Extreme protection against sun exposure should remain as study suggests high levels vitamin D does not boost teen academic performance.
Findings suggest the benefits of the vitamin on brainpower do not emerge until later in life.
Research published in the Journal of Epidemiology and Community Health analysed the academic performance and GCSE results of over 3000 teens between the ages of 13 and 16.
The teens’ vitamin D3 and D2 levels were measured when they were nine years-old.
Scientists found higher levels of vitamin D3 levels were more common among children from more affluent backgrounds, while higher levels of vitamin D2 were more common among those from more disadvantaged backgrounds.
In fact, teens with higher levels of vitamin D2 achieved fewer A* to C GCSE grades at the ages of 15 and 16.
Overall, the results showed the vitamin - sourced mainly from sunlight (vitamin D3) or from plants (vitamin D2) - was not associated with better academic achievement.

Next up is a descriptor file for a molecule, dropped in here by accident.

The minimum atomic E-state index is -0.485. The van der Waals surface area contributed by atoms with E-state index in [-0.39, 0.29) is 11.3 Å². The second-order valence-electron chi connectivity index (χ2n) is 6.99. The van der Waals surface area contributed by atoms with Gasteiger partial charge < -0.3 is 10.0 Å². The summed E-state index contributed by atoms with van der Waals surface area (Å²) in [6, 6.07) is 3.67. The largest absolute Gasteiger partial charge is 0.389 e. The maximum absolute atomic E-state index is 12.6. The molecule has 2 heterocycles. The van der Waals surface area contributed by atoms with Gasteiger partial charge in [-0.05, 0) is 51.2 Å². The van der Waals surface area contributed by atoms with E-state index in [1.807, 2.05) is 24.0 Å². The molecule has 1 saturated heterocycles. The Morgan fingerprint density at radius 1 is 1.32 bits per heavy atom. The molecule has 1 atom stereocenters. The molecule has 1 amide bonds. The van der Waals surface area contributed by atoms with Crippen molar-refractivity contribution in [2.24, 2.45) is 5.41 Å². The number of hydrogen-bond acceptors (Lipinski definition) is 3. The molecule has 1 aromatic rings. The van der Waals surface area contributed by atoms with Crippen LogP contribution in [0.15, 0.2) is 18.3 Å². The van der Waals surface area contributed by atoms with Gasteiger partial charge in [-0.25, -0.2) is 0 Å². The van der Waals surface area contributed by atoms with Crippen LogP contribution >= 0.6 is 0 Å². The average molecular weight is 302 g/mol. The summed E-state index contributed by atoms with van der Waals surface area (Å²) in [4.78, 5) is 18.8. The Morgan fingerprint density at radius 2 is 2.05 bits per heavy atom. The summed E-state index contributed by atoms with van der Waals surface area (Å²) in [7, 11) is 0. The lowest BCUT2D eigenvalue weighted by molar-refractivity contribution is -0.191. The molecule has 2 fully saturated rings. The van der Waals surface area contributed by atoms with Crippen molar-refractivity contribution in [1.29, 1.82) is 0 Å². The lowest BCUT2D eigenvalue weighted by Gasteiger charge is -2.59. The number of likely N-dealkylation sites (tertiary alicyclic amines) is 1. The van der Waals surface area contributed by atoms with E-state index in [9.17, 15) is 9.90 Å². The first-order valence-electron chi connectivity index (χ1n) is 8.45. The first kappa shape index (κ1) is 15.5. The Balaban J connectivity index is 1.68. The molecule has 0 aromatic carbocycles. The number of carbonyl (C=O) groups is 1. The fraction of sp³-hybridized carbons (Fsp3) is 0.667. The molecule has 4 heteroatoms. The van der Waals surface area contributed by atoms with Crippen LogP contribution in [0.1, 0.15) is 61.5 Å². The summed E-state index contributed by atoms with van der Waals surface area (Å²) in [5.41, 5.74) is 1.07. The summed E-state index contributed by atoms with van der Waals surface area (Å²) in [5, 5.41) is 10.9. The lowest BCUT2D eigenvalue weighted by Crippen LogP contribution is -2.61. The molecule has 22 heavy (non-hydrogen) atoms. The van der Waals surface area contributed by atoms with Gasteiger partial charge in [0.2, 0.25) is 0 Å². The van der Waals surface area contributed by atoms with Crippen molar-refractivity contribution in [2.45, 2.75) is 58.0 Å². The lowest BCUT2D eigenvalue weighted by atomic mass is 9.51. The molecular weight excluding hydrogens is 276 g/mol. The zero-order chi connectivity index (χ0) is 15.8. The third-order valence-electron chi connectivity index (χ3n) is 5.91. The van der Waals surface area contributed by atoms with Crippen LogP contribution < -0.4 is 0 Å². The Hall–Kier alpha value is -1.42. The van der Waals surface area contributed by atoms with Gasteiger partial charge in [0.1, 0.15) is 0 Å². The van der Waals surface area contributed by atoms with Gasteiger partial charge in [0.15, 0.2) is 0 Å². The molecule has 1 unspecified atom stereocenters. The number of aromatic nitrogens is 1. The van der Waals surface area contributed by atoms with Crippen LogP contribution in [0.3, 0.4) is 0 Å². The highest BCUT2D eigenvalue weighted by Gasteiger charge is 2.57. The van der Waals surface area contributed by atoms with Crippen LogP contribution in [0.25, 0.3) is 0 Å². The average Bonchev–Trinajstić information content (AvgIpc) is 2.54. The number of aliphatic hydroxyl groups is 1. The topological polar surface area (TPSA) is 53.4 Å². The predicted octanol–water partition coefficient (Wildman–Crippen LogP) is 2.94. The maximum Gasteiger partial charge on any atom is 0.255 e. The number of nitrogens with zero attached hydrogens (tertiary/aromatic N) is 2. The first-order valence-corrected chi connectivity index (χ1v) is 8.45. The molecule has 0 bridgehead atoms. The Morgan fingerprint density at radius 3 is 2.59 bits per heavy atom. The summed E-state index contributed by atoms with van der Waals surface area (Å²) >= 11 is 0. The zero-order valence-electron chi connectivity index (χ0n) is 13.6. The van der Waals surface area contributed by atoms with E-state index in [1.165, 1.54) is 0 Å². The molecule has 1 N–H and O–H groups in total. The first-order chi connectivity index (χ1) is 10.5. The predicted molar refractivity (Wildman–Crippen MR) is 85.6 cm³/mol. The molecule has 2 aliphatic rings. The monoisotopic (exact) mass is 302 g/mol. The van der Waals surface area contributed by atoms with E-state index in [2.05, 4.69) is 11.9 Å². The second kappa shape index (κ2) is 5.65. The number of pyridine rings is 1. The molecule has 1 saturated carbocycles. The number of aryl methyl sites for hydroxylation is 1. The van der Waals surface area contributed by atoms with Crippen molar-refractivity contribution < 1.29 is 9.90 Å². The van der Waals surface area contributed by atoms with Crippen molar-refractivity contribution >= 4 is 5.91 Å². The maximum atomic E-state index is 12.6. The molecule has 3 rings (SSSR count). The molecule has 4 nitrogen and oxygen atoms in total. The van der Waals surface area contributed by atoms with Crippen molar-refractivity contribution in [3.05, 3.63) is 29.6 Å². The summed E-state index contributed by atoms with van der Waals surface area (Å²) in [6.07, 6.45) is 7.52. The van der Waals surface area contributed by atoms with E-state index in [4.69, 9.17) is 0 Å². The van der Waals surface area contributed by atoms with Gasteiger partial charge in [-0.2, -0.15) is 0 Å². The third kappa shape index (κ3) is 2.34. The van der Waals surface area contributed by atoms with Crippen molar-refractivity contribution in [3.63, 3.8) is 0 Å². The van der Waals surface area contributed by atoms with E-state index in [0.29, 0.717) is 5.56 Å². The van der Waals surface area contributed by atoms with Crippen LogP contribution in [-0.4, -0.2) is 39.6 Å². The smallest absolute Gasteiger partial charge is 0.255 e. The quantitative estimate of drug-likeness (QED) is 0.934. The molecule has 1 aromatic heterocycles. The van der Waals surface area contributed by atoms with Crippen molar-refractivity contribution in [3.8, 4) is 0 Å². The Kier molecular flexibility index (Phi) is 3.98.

“Studies linking vitamin D and neurological functions and viability have resulted in calls for changes to public health guidance regarding extreme protection against UV exposure,” said the researchers.
“However, our results suggest that protection of children from UVB exposure, which has been associated with low levels of vitamin D, but protects against skin damage and skin cancer, is unlikely to have any detrimental effect on academic achievement.”
Question: Do you agree changes need to be made to public health guidance regarding extreme protection against UV exposure?